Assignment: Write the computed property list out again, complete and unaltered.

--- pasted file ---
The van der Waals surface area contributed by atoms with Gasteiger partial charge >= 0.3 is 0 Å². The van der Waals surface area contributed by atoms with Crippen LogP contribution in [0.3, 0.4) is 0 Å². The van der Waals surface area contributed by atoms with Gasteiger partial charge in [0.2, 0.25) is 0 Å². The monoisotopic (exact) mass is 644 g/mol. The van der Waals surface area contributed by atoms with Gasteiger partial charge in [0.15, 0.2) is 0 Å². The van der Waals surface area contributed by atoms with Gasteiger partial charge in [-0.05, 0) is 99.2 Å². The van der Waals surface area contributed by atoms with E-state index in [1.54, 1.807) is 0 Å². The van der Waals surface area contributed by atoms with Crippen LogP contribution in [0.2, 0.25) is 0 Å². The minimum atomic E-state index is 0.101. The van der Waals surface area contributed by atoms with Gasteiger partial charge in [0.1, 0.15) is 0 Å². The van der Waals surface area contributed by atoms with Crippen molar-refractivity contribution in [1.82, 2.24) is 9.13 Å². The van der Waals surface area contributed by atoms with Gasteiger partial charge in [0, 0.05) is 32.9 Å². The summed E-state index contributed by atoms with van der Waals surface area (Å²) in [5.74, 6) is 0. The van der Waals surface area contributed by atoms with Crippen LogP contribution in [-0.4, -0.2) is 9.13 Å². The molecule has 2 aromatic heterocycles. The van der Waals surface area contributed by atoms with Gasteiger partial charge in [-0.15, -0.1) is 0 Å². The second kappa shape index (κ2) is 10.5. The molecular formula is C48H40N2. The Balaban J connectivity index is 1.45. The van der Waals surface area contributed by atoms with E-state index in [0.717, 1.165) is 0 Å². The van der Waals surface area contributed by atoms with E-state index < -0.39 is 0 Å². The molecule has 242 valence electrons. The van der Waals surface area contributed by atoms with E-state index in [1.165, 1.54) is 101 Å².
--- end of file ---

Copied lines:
The van der Waals surface area contributed by atoms with Gasteiger partial charge >= 0.3 is 0 Å². The van der Waals surface area contributed by atoms with Crippen LogP contribution in [0.3, 0.4) is 0 Å². The van der Waals surface area contributed by atoms with Gasteiger partial charge in [0.2, 0.25) is 0 Å². The monoisotopic (exact) mass is 644 g/mol. The van der Waals surface area contributed by atoms with Gasteiger partial charge in [0.15, 0.2) is 0 Å². The van der Waals surface area contributed by atoms with Gasteiger partial charge in [-0.05, 0) is 99.2 Å². The van der Waals surface area contributed by atoms with E-state index in [1.54, 1.807) is 0 Å². The van der Waals surface area contributed by atoms with Crippen LogP contribution in [0.2, 0.25) is 0 Å². The minimum atomic E-state index is 0.101. The van der Waals surface area contributed by atoms with Gasteiger partial charge in [0.1, 0.15) is 0 Å². The van der Waals surface area contributed by atoms with Crippen molar-refractivity contribution in [1.82, 2.24) is 9.13 Å². The van der Waals surface area contributed by atoms with Gasteiger partial charge in [0, 0.05) is 32.9 Å². The summed E-state index contributed by atoms with van der Waals surface area (Å²) in [5.74, 6) is 0. The van der Waals surface area contributed by atoms with Crippen LogP contribution in [-0.4, -0.2) is 9.13 Å². The molecule has 2 aromatic heterocycles. The van der Waals surface area contributed by atoms with Gasteiger partial charge in [-0.15, -0.1) is 0 Å². The second kappa shape index (κ2) is 10.5. The molecular formula is C48H40N2. The Balaban J connectivity index is 1.45. The van der Waals surface area contributed by atoms with E-state index in [0.717, 1.165) is 0 Å². The van der Waals surface area contributed by atoms with E-state index < -0.39 is 0 Å². The molecule has 242 valence electrons. The van der Waals surface area contributed by atoms with E-state index in [1.165, 1.54) is 101 Å².